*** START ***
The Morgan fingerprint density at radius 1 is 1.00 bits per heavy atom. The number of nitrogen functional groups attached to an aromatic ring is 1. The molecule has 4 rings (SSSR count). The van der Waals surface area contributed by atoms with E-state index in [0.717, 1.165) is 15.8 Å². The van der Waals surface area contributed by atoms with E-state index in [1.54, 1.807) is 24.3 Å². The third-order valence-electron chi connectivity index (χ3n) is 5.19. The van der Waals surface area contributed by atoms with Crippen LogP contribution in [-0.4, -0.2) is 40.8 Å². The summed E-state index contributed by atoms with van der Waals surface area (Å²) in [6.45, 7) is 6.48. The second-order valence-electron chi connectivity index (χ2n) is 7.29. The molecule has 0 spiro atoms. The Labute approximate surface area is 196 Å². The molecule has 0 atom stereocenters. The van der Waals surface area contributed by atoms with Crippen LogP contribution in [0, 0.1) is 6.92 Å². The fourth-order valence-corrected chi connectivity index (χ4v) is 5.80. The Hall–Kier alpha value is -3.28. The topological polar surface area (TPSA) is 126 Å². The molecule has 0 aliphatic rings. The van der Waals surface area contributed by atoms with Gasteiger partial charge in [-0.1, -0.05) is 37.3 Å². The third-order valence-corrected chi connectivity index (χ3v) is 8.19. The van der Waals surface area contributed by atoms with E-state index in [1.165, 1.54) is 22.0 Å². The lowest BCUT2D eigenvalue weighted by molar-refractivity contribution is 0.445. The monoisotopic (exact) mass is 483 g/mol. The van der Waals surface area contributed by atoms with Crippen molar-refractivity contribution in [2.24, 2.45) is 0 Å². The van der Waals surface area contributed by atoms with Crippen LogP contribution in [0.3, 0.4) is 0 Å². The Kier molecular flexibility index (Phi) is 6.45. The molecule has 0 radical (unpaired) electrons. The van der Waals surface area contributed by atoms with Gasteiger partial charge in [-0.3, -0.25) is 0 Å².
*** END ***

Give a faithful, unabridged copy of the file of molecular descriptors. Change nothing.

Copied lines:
The Morgan fingerprint density at radius 1 is 1.00 bits per heavy atom. The number of nitrogen functional groups attached to an aromatic ring is 1. The molecule has 4 rings (SSSR count). The van der Waals surface area contributed by atoms with E-state index in [0.717, 1.165) is 15.8 Å². The van der Waals surface area contributed by atoms with E-state index in [1.54, 1.807) is 24.3 Å². The third-order valence-electron chi connectivity index (χ3n) is 5.19. The van der Waals surface area contributed by atoms with Crippen LogP contribution in [-0.4, -0.2) is 40.8 Å². The summed E-state index contributed by atoms with van der Waals surface area (Å²) in [6.45, 7) is 6.48. The second-order valence-electron chi connectivity index (χ2n) is 7.29. The molecule has 0 spiro atoms. The Labute approximate surface area is 196 Å². The molecule has 0 atom stereocenters. The van der Waals surface area contributed by atoms with Crippen LogP contribution in [0, 0.1) is 6.92 Å². The fourth-order valence-corrected chi connectivity index (χ4v) is 5.80. The Hall–Kier alpha value is -3.28. The topological polar surface area (TPSA) is 126 Å². The molecule has 0 aliphatic rings. The van der Waals surface area contributed by atoms with Gasteiger partial charge in [-0.1, -0.05) is 37.3 Å². The third-order valence-corrected chi connectivity index (χ3v) is 8.19. The van der Waals surface area contributed by atoms with E-state index in [1.165, 1.54) is 22.0 Å². The lowest BCUT2D eigenvalue weighted by molar-refractivity contribution is 0.445. The monoisotopic (exact) mass is 483 g/mol. The van der Waals surface area contributed by atoms with Crippen molar-refractivity contribution in [2.24, 2.45) is 0 Å². The van der Waals surface area contributed by atoms with Crippen LogP contribution in [0.3, 0.4) is 0 Å². The Kier molecular flexibility index (Phi) is 6.45. The molecule has 0 radical (unpaired) electrons. The van der Waals surface area contributed by atoms with Gasteiger partial charge in [-0.3, -0.25) is 0 Å².